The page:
The SSRL/LCLS Users' Meeting and Workshops wrapped up on Thursday, October 22. More than 250 participants from around the world attended the activities over the 5-day event, which updated users on facility capabilities and performance at SLAC, highlighting 35 years of fantastic research at the Stanford Synchrotron Radiation Lightsource, the start of commissioning-with-user science at Linac Coherent Light Source and the importance of user safety while using SLAC x-ray facilities.

"The SSRL/LCLS Users' Meeting and Workshops is a way to get users to come together and talk about what they are doing," said SLAC physicist Sebastien Boutet, one of the program chairs for the event.

The event launched with a pre-meeting symposium on Sunday, October 18, "Advances in Lightsource Science-Past, Present and Future," in honor of SLAC Photon Science and Stanford Applied Physics Professor Sebastian Doniach, who served as the founding Director of the Stanford Synchrotron Radiation Lightsource (then called the Stanford Synchrotron Radiation Project). Thirty-five years later, SSRL continues to produce fantastic results (see article 4 below).

After the Monday morning overview talks, the presentations moved to more specific presentations by SSRL and LCLS users. "The scientific talks are highlights of what users have achieved during the past year," said SSRL Senior Staff Scientist and meeting co-organizer Donghui Lu. Two such talks were given by Yulin Chen, who at the meeting received the Spicer Award for his work in material sciences on topological insulators; and Leslie Jimison who accepted the Klein Award for her materials science research on semiconducting polymers.

highlight figure
Mike Toney
The Farrel Lytle Award was presented on Monday night to SSRL Senior Staff Scientist Mike Toney. The prize aims to foster collaboration between SSRL users and staff, and recognizes an individual who has made significant technical or scientific contributions in synchrotron radiation-based science. Mike Toney received the award for his outstanding support of user science programs and innovation in the use of x-ray scattering in organic thin films and other energy-related materials. Although he was not able to attend in person, Farrel Lytle sent a letter congratulating Mike.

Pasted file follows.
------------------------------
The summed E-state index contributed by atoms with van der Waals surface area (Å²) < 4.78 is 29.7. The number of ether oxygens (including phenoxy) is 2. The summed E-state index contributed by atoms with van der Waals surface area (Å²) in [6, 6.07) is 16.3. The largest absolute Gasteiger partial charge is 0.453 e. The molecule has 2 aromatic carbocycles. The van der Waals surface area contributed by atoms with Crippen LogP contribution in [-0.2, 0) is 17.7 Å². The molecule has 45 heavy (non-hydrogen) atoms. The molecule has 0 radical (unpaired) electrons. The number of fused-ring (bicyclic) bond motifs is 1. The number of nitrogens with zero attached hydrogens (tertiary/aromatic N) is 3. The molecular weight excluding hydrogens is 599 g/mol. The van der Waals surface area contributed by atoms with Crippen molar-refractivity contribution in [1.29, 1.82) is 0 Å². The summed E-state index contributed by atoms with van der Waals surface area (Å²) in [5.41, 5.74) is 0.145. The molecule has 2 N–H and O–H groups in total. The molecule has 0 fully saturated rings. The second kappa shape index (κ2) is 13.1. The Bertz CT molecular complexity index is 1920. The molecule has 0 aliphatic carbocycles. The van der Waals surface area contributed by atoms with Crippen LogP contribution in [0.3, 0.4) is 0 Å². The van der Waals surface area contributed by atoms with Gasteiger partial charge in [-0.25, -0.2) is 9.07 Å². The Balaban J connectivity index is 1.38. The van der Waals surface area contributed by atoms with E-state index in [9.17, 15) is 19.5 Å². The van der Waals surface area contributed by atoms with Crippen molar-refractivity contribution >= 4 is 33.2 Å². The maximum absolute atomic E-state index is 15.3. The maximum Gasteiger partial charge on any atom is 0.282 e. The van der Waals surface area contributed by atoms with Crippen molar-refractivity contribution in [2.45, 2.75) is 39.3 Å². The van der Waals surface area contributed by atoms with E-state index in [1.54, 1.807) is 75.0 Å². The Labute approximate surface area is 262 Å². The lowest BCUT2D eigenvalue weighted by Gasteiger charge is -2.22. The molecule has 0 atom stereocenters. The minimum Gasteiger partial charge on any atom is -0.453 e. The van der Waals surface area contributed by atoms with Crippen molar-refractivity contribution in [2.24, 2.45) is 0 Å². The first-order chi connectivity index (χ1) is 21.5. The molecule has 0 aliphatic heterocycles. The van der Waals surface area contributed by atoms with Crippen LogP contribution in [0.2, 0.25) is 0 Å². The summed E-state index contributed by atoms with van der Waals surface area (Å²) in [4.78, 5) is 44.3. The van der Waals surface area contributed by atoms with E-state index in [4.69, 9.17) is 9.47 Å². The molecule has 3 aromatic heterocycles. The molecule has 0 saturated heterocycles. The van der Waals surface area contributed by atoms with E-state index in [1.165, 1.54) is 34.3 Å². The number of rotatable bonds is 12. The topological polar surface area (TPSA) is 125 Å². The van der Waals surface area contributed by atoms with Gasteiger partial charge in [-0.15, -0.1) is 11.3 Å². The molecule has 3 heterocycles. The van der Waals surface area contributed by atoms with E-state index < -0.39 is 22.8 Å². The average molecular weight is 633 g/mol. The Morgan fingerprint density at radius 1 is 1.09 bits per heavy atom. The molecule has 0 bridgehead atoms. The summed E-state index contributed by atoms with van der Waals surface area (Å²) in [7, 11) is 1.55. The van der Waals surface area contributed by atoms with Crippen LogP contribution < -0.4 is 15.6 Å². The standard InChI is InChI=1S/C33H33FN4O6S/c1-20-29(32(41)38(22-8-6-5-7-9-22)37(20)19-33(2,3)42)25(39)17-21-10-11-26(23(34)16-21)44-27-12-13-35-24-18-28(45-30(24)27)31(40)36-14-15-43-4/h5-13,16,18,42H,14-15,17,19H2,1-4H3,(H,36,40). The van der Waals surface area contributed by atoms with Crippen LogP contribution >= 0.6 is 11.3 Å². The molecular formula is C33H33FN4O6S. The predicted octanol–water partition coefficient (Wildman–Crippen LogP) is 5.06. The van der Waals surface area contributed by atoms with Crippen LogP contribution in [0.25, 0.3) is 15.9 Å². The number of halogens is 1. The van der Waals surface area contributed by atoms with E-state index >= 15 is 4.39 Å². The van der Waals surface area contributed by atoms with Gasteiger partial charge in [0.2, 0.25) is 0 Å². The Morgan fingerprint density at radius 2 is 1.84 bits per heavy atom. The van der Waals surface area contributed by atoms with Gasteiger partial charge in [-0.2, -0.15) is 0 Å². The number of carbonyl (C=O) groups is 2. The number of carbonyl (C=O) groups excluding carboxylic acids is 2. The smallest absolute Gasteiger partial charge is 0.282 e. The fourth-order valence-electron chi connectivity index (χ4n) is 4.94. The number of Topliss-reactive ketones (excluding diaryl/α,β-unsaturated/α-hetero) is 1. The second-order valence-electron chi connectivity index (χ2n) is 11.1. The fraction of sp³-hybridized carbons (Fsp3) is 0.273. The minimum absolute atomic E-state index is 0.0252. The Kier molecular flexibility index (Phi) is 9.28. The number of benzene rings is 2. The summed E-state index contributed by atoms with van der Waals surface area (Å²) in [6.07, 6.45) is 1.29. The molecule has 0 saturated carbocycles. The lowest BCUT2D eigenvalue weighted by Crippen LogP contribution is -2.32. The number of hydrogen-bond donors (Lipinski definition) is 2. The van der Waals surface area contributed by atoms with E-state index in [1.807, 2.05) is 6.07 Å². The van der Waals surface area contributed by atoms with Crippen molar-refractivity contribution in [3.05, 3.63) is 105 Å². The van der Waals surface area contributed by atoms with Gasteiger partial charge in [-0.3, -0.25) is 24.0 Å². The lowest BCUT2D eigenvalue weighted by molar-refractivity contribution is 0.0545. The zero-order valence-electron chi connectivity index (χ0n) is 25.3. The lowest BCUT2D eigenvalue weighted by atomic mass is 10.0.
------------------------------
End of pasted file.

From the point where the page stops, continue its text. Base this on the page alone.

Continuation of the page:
Congratulations as well to Michael Blank, Yingge Wang, Leili Baghaei Rad, Inna Vishik and Raymond Sierra on their award-winning poster contributions to the graduate student poster competition held as part of the event. Abstracts for their respective posters can be viewed at:

see also SLAC Today article at:

4.   Symposium Celebrates SSRL Pioneer
       SLAC Today Article by Nicholas Bock

highlight figure
Seb Doniach
The Stanford Synchrotron Radiation Lightsource and Linac Coherent Light Source Users' Meeting and Workshops got started a day early this year, with more than 100 students and scientists spending Sunday at Kavli Auditorium to celebrate the 75th birthday of SLAC Photon Science and Stanford Applied Physics Professor Sebastian Doniach.

Doniach was one of the key players in adapting SLAC's SPEAR ring for use as a light source, and from 1973 to 1977 served as the first Director of SSRL. According to the event organizer, Prof. Aharon Kapitulnik, Stanford, Doniach also made important contributions in condensed matter physics, superconductors and biophysics.

The symposium, titled "Advances in Light Source Science-Past, Present and Future," covered a similarly wide range of topics. Nine presenters from around the world gave talks on everything from the Doniach Phase Diagram-an important model in condensed matter physics-to the role of physics in biology and medicine.

"Seb is a real pioneer," Kapitulnik said. "The symposium provided a great opportunity to honor him."

5.   SSRL Users' Organization Executive Committee Election Results

The SSRL Users' Organization Executive Committee (SSRLUOEC) met on October 20 immediately following the annual Users' Meeting. Newly elected representatives to the 2009-10 SSRLUOEC were announced during the Tuesday morning session by incoming chair Katherine Kantardjieff (CSU Fullerton) and again at the SSRLUOEC meeting for anyone who may have missed the earlier announcement. New members include: Junko Yano (LBNL) representing Bio Spectroscopy/Bio SAXS; David Singer (UC Berkeley/LBNL) for Environmental/Geoscience; Matthew Sazinsky (Pomona College) for Macromolecular Crystallography; Aaron Lindenberg (Stanford University) for Ultrafast Science; R. Joseph Kline (NIST) for Materials Science and Leslie Jimison (Stanford University) as a graduate student representative. The next SSRLUOEC meeting will be scheduled soon and users are invited to participate to discuss any issues or suggestions they have. Information on SSRLUOEC members and activities are posted at:

6.   Researchers Reconstruct Complete Protein Network
       SLAC Today Article by Nicholas Bock

Researchers at the Stanford Synchrotron Radiation Lightsource have helped resolve the structures of 73 proteins involved in the metabolic processes of Thermotoga maritima, a heat-loving bacterium found in deep-sea thermal vents. The work is part of a larger study conducted by the Joint Center for Structural Genomics and collaborators to reconstruct the organism's central metabolic network-a complex system that encompasses more than 478 different proteins. Published in the September 18 issue of Science, the study is the most comprehensive of its kind ever completed. The results could help explain how metabolic networks evolve, and could help drive further research in both medicine and energy science.